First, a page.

Depositions are the most important method of pretrial discovery. A deposition permits you to question a witness under oath to obtain facts, with minimal interference from your adversary. Unlike answers to interrogatories, which are often crafted by attorneys, a deponent must answer your questions without any assistance from his lawyer at the deposition. As a result, a deposition offers a preview of how a witness will perform at trial.
Depositions may be taken of both parties and non-parties. R. 4:14-1. Absent leave of court, a plaintiff must wait thirty-five days after the defendant is served with a copy of the Summons and Complaint before scheduling a deposition unless the defendant has already sought discovery. Id.
It is the obligation of the attorney scheduling the deposition to obtain the court reporter. While you may delegate that task to a secretary, it is your obligation to make sure that it is done.
There are two primary methods to schedule the deposition of an individual: (1) a Notice to Take Oral Deposition (or a deposition notice), which is served on parties and (2) a Subpoena, which is served on non-parties. Though both result in a deposition, there are important procedural differences. Each will be considered in turn.
- Deposition of Parties
To schedule the deposition of a party you must serve a deposition notice upon your adversary and all other parties who have entered an appearance at least ten days prior to the deposition. R. 4:14-2. As to individual parties, R. 4:14-2 provides that the deposition notice shall include:
- the name and address of the person who is to be deposed, if known, or if not known, a general description sufficient to identify the person or group of persons to which the person belongs; and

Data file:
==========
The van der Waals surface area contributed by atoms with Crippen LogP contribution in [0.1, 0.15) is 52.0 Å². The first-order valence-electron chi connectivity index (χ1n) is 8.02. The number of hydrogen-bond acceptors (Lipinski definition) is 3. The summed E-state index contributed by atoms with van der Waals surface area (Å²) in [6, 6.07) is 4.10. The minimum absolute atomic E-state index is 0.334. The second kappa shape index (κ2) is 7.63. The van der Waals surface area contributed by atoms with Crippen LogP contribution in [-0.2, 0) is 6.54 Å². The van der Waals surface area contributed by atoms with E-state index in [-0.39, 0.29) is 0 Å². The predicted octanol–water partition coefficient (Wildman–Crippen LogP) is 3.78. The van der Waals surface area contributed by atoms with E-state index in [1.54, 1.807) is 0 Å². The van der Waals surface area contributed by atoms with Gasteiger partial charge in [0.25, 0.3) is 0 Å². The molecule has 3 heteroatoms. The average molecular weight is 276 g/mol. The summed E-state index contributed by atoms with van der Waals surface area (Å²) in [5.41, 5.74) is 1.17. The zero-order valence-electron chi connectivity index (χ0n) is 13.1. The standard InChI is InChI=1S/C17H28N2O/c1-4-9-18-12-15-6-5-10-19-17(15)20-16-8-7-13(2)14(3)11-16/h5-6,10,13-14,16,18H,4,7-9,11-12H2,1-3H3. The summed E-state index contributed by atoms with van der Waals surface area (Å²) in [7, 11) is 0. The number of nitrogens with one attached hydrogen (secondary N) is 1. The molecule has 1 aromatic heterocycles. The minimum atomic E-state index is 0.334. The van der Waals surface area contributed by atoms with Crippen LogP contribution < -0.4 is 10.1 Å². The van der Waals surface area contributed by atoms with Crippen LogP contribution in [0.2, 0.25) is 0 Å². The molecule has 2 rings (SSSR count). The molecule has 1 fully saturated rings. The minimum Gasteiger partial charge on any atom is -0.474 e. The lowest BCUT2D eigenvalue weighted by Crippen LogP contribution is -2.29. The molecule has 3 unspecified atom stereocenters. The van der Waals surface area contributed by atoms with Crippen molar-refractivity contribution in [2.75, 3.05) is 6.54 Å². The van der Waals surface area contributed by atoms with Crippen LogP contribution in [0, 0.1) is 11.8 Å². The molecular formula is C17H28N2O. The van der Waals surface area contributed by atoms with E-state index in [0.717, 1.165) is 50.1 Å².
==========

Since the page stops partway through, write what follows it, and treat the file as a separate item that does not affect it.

- the time and place for taking the deposition
Occasionally, one may wish to depose a representative of a corporation or governmental body but do not know the name of the individual(s) with relevant knowledge. In that case, pursuant to R. 4:14-2, one should name the particular entity as the deponent and state “with reasonable particularity the matter on which examination is requested.” The organization named in your notice will then select one or more individuals to testify as to the matters at issue. A drawback to this is that it permits the entity being deposed to designate a particularly canny witness for the deposition, but that comes with the territory.
There is no requirement as to where a deposition will occur except that it be “reasonably convenient for all parties.” Id. Typically, an attorney scheduling the deposition of a party will schedule the deposition at her office. Thereafter, the attorney issuing the deposition notice and the attorney for the deponent will discuss where the deposition will actually occur. In many cases, the attorneys agree that the deposition shall occur at the offices of the attorney defending the deposition. However, that is subject to modification depending upon the location of the parties, the attorneys and the volume of documents that may need to be transported. Above all, the attorneys should cooperate to ensure that common sense prevails.
Cooperation also applies to the timing of depositions. As noted above, depositions must be scheduled upon ten days’ notice. However, the date noticed for a deposition may be inconvenient both for the prospective deponent and one or more of the lawyers in the case. Thus, counsel must work together to schedule the deposition that is convenient for all involved. Once a new date is selected it should be confirmed in writing.
A deposition notice may also include a demand for the production of documents. R. 4:14-2(c). A party will then be compelled to bring the requested documents to the deposition.
While obtaining the documents on the date of the deposition is permissible under the rules, it is not recommended in all but the simplest cases. As discussed below, a preparation is the most important part of a deposition. Preparation requires that you be familiar with the relevant documents. It is impossible to understand the nuances of documents if you are presented with them for the first time at a deposition. Remember, your goal is to know more about the documents than the deponent. Thus, in all but the most routine case, you should obtain the documents pursuant to a formal document request well before the deposition.
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